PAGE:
Ah yes, Abigail Williams, a band that was once compared to Winds of Plague on account of similar musical direction and frequent turnover of hot female keyboardists (in fact, some of them were in both bands at different times). This American outfit's change in music from symphonic death-core to atmospheric black metal might be the reverse of what's expected from a band in mainstream metal; several bands have changed direction from less mainstream to metal-core, while others, such as AW and Job for a Cowboy, have shrugged off the mainstream sound and gained underground metal fans while maintaining much of their mainstream fan-base. This newest release, "The Accuser", not only pays some homage to the band's namesake with its title, but also makes the listener wonder if it really is the same band that released "In the Shadow of a Thousand Suns" just over half a decade ago (spoiler alert: it is).
Black metal has certainly always flirted hard with ambient sounds, as though it were designed to lure the listener into a dark misty forest before being sacrificed by the band. Now that the death-core element is gone from AW, this album follows in the old Scandinavian black metal footsteps effectively. The mix brought the Canadian band Adversarial (whose album I reviewed weeks ago) to mind, as the music retained the rawness that is expected of black metal along with the ambiance and vocal effects; however, I can thankfully hear the guitar this time. Once again, I'm not overly fond of growl/scream vocals with effects, but it doesn't take away from the listening experience here, and Ken's vocals are more distinct than one would expect from ambient black metal. The music itself is somewhat melodic while remaining stylistically faithful, concluding with a beautiful and melodious track, "Nuumite", in which the vocals take a backseat.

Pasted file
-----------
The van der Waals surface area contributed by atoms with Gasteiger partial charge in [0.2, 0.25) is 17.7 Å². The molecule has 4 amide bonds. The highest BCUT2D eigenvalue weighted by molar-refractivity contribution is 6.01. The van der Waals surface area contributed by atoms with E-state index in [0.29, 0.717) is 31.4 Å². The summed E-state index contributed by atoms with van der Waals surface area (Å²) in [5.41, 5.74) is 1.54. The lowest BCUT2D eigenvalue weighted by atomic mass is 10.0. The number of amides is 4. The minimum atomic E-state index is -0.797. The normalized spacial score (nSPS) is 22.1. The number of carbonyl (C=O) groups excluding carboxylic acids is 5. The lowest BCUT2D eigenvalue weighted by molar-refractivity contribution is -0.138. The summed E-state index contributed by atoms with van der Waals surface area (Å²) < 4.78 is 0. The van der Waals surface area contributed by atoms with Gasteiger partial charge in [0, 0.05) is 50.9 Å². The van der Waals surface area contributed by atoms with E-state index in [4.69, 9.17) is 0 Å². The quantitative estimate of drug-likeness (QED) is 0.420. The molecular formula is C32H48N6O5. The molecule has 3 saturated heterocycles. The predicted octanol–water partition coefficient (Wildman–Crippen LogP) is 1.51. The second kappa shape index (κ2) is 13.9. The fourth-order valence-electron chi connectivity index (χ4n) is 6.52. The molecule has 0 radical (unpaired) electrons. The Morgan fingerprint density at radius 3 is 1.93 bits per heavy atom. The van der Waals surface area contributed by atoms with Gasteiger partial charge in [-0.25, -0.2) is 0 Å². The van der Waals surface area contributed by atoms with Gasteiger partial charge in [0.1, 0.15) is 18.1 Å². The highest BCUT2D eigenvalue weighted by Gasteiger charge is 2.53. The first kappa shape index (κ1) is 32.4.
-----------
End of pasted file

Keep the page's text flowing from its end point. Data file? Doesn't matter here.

No holds barred in this album, and all influences outside of the black metal genre have been dropped like a sack of potatoes; this might have resulted from the band retaining Ken Sorceron as the only consistent member. The cover art for this release is something that I would have expected from an up-and-coming Periphery wannabe, rather than a black metal band. The one real gripe that I have is the same as my last review, Horrendous' album "Anareta": the track lengths change drastically at first. I wonder that's a formula of sorts?
My rating: 7/10
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